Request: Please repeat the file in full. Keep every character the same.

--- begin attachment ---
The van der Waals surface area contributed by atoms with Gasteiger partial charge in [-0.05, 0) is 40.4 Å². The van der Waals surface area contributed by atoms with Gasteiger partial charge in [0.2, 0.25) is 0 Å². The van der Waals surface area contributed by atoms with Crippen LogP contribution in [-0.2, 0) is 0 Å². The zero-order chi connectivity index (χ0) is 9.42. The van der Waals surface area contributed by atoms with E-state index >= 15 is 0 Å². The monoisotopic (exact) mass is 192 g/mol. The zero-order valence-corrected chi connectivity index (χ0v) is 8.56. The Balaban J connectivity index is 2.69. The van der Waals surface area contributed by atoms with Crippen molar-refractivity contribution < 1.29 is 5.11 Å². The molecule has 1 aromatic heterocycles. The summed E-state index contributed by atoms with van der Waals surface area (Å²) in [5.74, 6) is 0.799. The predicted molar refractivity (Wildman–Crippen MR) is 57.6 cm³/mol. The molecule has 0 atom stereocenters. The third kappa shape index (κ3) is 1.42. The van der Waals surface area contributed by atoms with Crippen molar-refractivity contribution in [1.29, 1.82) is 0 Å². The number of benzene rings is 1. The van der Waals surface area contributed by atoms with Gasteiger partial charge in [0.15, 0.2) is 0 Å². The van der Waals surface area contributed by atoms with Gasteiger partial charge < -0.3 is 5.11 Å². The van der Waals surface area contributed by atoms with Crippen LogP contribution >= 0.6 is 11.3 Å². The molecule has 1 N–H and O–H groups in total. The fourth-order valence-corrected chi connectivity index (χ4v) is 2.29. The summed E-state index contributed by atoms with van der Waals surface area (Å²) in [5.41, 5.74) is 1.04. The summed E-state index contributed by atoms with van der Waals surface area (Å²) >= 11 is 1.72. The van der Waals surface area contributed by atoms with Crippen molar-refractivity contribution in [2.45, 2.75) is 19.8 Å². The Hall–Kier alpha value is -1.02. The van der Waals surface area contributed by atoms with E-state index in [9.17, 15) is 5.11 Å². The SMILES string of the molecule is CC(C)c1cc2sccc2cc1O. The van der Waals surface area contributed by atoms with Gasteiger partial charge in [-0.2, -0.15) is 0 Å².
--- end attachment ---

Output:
The van der Waals surface area contributed by atoms with Gasteiger partial charge in [-0.05, 0) is 40.4 Å². The van der Waals surface area contributed by atoms with Gasteiger partial charge in [0.2, 0.25) is 0 Å². The van der Waals surface area contributed by atoms with Crippen LogP contribution in [-0.2, 0) is 0 Å². The zero-order chi connectivity index (χ0) is 9.42. The van der Waals surface area contributed by atoms with E-state index >= 15 is 0 Å². The monoisotopic (exact) mass is 192 g/mol. The zero-order valence-corrected chi connectivity index (χ0v) is 8.56. The Balaban J connectivity index is 2.69. The van der Waals surface area contributed by atoms with Crippen molar-refractivity contribution < 1.29 is 5.11 Å². The molecule has 1 aromatic heterocycles. The summed E-state index contributed by atoms with van der Waals surface area (Å²) in [5.74, 6) is 0.799. The predicted molar refractivity (Wildman–Crippen MR) is 57.6 cm³/mol. The molecule has 0 atom stereocenters. The third kappa shape index (κ3) is 1.42. The van der Waals surface area contributed by atoms with Crippen molar-refractivity contribution in [1.29, 1.82) is 0 Å². The number of benzene rings is 1. The van der Waals surface area contributed by atoms with Gasteiger partial charge in [0.15, 0.2) is 0 Å². The van der Waals surface area contributed by atoms with Gasteiger partial charge < -0.3 is 5.11 Å². The van der Waals surface area contributed by atoms with Crippen LogP contribution >= 0.6 is 11.3 Å². The molecule has 1 N–H and O–H groups in total. The fourth-order valence-corrected chi connectivity index (χ4v) is 2.29. The summed E-state index contributed by atoms with van der Waals surface area (Å²) in [5.41, 5.74) is 1.04. The summed E-state index contributed by atoms with van der Waals surface area (Å²) >= 11 is 1.72. The van der Waals surface area contributed by atoms with Crippen molar-refractivity contribution in [2.45, 2.75) is 19.8 Å². The Hall–Kier alpha value is -1.02. The van der Waals surface area contributed by atoms with E-state index in [9.17, 15) is 5.11 Å². The SMILES string of the molecule is CC(C)c1cc2sccc2cc1O. The van der Waals surface area contributed by atoms with Gasteiger partial charge in [-0.2, -0.15) is 0 Å².